Our one’s teacher doesn’t walk, she glides. I imagine birds circle her head every morning chirping Taylor Swift songs as she clicks her fingers to summon the perfect hair-bun before fiddling her gossamer wings into a timeless dress that floats behind her like a magic carpet tucked into her knickers. I haven’t had a crush on a teacher since Miss O’Shea when I was 13, yet here I am kneeling next to a three-year old smiling just as inanely up at one without the excuse of an inability to go the toilet unaccompanied, or distinguish between the sleuth talents of our neighbour’s jack russell and Scooby Doo.
Stepping into her
enchanted castle office for the parent/teacher meeting, I was presented with a detailed progress report. After initial thoughts of “what the fuck?”, I concluded it was a good job since I was mesmerised by her green liquid eyeliner. So evenly applied. So compatible with her skin tone. So not more than 28 …Sorry, what was that?.. Oh yes… hand-to-eye coordination. I nodded earnestly, equal parts impressed and alarmed by the A4 breakdown. Impressed they’d obviously paid her considerable attention since arrival; alarmed she’d only been there a matter of weeks but was already firmly lodged in The System. Not to mention disappointed my own mother never got to experience a thumbs-up report on me. Which I just mentioned.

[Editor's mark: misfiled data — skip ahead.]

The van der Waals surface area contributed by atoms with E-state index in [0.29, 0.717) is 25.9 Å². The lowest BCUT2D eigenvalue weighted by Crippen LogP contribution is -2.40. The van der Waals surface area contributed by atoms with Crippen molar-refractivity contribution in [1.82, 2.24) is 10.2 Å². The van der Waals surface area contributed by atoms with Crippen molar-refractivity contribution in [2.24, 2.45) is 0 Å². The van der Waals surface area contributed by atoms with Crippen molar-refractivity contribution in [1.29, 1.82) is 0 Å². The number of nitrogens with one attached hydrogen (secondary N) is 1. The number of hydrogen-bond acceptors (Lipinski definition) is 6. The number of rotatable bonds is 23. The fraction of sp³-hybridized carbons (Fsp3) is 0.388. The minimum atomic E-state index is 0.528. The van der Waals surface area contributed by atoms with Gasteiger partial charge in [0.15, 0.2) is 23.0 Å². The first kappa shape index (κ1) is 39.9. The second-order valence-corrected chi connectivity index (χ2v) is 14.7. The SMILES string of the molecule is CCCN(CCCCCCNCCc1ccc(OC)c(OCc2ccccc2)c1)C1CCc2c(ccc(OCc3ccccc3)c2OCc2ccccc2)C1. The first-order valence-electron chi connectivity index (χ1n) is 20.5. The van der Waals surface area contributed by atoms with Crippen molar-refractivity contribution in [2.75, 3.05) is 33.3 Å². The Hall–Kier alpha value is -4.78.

In my day *pipe lip-smacks* reports were strictly the preserve of secondary school; intercepted, of course. At three years of age, there was a good chance I hadn’t yet reached the developmental milestone of helping myself to an extended lunch-break. We’re in the golden age of school reports, I reasoned; an opportune time to register any non-threatening concerns either of us have. Enjoy it while it lasts. Ten years from now I’ll be drowning in thought infested waters struggling to offer a reasonable explanation for why she fired soggy bog-roll up at the gym ceiling.
Unsurprisingly, I learned she waits until she’s home to externalise her thoughts on all of life’s injustices save for the outbursts in the
confectionery vegetable aisle in Tesco. Her Dad will be proud she isn’t bringing shame on the family, I scoffed. Following in his footsteps, she looked bewildered as her Granny later commended her on the report. Oh no, here comes the merits-of-a-career-in-medicine talk. I jest. That’s not for another year.
I maintained a steady ambivalence about it all, interrupted by an irrational rant on the dangers of making pat assessments so early on in a child’s life. Then I bumped into Aisling, who supervises the breakfast club. We get to call her by her first name so already we’re on the level, and I don’t smile like I’m on something, like sleep deprivation, or Skype. Without a desk between us, she reminisced about the quiet girl that turned up in the first week compared to the one full of chat now, who gets the jokes and is not afraid to a crack a few of her own. Sounded to me like she had her down pat.